When it comes to technical analysis, it doesn’t get much easier than drawing a trendline. But what if you’re in need of a slightly more complex indicator? The next step up from drawing trendlines is calculating moving averages. Put simply, a moving average is the average of the closing prices of a stock over a certain period of time. You can compare a closing price with a moving average to help you determine a trend.
Like most technical indicators, there are several different types of moving averages, and I explain a few in this section. First, though, it’s important that you understand how to make good choices about the time frames you use when calculating your moving averages.
The time frames of your moving averages are determined by the number of closing prices you include. To decide on that number, consider the types of trading decisions you make based on your moving average. Pick a time frame that’s appropriate for the amount of time you intend to have a trade on. For a trade that’s to be held for only a day or two, a five- to ten-day moving average will suffice.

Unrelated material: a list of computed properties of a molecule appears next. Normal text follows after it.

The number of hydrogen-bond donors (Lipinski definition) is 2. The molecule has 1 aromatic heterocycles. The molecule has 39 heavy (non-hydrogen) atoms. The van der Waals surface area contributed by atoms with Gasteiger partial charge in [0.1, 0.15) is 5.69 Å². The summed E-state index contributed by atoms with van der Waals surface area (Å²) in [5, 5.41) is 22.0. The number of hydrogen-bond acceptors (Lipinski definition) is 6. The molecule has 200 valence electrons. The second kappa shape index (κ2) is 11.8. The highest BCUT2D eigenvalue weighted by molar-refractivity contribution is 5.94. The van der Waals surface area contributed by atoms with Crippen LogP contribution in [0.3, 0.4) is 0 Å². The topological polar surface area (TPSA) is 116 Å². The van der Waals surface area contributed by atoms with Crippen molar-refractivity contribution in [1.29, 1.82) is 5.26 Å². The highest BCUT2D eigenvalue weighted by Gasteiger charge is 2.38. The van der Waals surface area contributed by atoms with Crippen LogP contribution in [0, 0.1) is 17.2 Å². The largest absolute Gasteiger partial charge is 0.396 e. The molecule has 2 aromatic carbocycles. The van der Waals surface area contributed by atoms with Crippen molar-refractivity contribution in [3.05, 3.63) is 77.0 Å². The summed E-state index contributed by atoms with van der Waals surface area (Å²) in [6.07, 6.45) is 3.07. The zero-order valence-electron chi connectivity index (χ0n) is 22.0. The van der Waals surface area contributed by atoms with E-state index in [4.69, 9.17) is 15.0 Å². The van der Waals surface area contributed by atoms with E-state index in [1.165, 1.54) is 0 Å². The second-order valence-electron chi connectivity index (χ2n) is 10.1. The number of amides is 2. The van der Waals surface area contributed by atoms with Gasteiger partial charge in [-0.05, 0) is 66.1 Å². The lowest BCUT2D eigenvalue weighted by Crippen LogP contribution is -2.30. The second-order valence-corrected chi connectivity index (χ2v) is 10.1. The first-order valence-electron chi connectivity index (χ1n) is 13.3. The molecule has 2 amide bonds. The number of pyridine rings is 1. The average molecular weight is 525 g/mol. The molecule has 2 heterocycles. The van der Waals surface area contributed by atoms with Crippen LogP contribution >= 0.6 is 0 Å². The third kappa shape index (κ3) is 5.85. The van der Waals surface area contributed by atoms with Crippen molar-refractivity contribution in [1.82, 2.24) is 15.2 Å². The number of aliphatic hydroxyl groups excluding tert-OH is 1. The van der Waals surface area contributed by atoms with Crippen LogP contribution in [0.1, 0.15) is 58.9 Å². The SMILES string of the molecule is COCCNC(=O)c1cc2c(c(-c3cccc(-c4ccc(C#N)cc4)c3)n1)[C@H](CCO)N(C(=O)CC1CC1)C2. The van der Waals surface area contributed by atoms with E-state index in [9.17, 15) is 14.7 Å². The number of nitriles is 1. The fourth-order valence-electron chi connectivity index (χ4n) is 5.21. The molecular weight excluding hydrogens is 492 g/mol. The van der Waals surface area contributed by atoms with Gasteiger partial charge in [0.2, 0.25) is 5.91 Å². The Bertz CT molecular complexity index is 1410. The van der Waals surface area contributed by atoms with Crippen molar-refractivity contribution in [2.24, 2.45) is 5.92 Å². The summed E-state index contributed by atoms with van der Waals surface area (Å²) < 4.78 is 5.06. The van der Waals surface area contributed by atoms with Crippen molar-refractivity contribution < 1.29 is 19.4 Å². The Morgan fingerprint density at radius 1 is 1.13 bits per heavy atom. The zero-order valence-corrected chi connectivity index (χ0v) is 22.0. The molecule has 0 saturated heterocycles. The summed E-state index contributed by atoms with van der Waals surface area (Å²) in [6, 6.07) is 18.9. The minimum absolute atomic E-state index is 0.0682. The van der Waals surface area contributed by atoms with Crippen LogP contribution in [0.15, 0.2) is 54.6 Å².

For instance, the five-day example in Figure 11-3 is very short-term and is most useful for traders who trade for a day or two, or even for less than a day. I trade a system based on a moving average that uses data from only the two previous days’ closing prices. The holding period for this system is just half a day, so the short moving average ...